Israel believes that this annuls these refugees' status as “political refugees” under international law, and that they should be only dealt with based on humanitarian and subsistence grounds, through international and non-governmental organizations. There is a move to resettle them in the countries in which they have sought refuge — Jordan and Lebanon — even though the Palestinian popular and official position won't change as the refugees move: as long as they do not return to Palestine, all places of refuge are the same!
Israel has aspired for decades to resettle all Palestinian refugees in the countries in which they reside, on the grounds that the passage of time has eliminated their refugee status. The recent developments in the Syrian arena came as a gift on a golden platter to the decision makers in Tel Aviv.
According to recent assessments and leaks, Jordan is the most likely place to resettle Palestinian refugees coming from Syria, since about 2 million of them already live there, comprising nearly half of the Jordanian population, and they enjoy relatively good social and living conditions.
The Israeli Foreign Ministry confirmed in late February that there is a Franco-British directive to forgive Jordan’s $22 billion in debt in exchange for the resettlement of Palestinians in Syria. In his latest visit to the United Kingdom, US President Barack Obama provided aid worth $200 million, which was understood in Amman as an inducement by the international community to assume the burdens and consequences of the resettlement of Palestinian refugees in Jordan.
Despite Jordan officially refusing these offers, political experience tells us that its position might be to “raise the value" of the offer and bargaining process. Jordan is the closest country to Syria, currently the calmest, and the closest ally to Israel and the international community. In other words, it's the most suitable country for such an international deal, if we assume that the bloody conflict will continue in Syria, and if we take into account the possibility of it turning into a devastating civil war, which would spare no one, including the Palestinians.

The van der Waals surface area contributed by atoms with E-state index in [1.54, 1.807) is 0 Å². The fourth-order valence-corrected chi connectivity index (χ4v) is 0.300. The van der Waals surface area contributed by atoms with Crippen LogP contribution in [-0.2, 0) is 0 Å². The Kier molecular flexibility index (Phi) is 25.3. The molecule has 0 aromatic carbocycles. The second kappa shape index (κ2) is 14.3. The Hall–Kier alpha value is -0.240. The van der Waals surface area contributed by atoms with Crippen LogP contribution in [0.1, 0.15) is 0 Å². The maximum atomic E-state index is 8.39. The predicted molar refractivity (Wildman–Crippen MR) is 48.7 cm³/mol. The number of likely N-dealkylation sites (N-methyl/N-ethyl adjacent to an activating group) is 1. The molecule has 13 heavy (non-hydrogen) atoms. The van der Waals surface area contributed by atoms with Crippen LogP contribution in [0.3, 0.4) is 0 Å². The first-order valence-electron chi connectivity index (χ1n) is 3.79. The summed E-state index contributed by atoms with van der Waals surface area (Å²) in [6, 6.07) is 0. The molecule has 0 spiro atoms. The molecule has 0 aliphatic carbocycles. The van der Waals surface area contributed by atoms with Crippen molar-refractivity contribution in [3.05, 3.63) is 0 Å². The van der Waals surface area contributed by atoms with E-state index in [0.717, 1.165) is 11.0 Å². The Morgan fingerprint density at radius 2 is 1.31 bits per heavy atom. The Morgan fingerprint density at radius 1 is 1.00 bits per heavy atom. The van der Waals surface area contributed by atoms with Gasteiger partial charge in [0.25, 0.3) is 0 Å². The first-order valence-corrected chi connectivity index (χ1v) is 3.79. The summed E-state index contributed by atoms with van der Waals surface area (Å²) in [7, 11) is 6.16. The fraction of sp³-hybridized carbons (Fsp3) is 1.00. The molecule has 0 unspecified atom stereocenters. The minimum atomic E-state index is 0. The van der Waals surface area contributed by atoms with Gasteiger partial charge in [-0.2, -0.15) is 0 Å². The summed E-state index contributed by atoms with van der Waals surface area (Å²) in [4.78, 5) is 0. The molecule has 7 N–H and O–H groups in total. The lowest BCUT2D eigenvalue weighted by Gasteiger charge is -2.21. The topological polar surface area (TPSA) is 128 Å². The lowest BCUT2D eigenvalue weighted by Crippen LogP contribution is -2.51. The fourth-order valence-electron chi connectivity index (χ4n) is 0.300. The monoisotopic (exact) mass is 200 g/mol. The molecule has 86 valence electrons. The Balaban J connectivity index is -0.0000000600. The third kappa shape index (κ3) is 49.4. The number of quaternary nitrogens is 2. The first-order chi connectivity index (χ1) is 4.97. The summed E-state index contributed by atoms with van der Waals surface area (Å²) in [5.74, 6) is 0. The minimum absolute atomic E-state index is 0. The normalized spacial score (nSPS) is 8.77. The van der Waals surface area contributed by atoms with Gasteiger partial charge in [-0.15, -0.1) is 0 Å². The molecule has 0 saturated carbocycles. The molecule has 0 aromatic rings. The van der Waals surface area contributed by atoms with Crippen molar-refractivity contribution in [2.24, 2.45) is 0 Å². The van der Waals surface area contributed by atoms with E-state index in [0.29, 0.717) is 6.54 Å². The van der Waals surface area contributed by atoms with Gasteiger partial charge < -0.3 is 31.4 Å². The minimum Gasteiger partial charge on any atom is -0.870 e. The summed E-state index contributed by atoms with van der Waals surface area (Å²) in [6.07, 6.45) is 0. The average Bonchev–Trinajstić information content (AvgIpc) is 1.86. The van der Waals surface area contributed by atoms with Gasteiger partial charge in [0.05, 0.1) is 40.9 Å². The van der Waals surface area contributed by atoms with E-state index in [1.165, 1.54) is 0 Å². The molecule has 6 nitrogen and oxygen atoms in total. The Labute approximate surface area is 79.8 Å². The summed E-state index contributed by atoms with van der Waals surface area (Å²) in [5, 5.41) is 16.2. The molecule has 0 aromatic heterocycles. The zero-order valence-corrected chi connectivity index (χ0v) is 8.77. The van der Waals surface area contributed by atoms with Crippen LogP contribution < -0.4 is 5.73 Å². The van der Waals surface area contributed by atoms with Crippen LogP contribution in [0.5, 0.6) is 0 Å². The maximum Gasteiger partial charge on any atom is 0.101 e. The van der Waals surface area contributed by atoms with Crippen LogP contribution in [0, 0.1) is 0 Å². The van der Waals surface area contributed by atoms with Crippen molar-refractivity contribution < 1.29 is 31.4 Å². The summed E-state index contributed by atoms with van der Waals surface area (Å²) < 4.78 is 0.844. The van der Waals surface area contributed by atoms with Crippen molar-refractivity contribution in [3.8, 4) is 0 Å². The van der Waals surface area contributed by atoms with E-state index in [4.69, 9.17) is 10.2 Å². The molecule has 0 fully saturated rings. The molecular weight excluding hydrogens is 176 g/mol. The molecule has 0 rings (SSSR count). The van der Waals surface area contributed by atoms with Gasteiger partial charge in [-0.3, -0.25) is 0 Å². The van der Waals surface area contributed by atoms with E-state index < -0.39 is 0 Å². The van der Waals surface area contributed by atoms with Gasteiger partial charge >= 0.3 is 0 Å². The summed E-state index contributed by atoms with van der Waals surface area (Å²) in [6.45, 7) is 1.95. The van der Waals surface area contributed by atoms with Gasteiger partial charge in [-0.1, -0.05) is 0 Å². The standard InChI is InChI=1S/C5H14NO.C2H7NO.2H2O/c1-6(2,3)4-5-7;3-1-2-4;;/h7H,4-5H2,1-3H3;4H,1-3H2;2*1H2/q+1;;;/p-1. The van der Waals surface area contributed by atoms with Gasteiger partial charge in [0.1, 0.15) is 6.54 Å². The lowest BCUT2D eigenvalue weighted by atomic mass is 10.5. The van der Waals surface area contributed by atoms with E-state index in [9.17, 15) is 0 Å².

Those who have observed the political state of alert and media anger witnessed in the Jordanian capital during and after Obama’s visit must realize that offers were presented to the king to accommodate Palestinian refugees from Syria, which he rejected "in principle" — even as he seeks to cancel Jordan’s debts and get Western financial aid.
This would imply ending the existence of the state of Jordan, given the "alternative homeland" slogan raised by the Israelis for decades, especially with the diminishing chances of achieving the two-state solution: an Israeli state and a Palestinian state.
Jordan’s firmness in facilitating the arrival of Palestinian refugees from Syria into its territory proves that Jordan has unconfirmed information about the international wish to resettle the refugees in Jordan. This would mean that Palestinians would outnumber Jordanians in the kingdom, which is a terrifying nightmare for any Jordanian.
Some ask why there has not been talk about Lebanon becoming the place to resettle Palestinian refugees. Lebanon already suffers from the presence of around 300,000 refugees, who live in extremely dire conditions. The latter may unintentionally play a role in the sectarian game, by increasing the number of Sunnis over Shiites. There is an international, regional and Arab inclination to keep the refugees in Lebanon and not distribute them in other countries, considering that their return to Palestine is almost impossible now.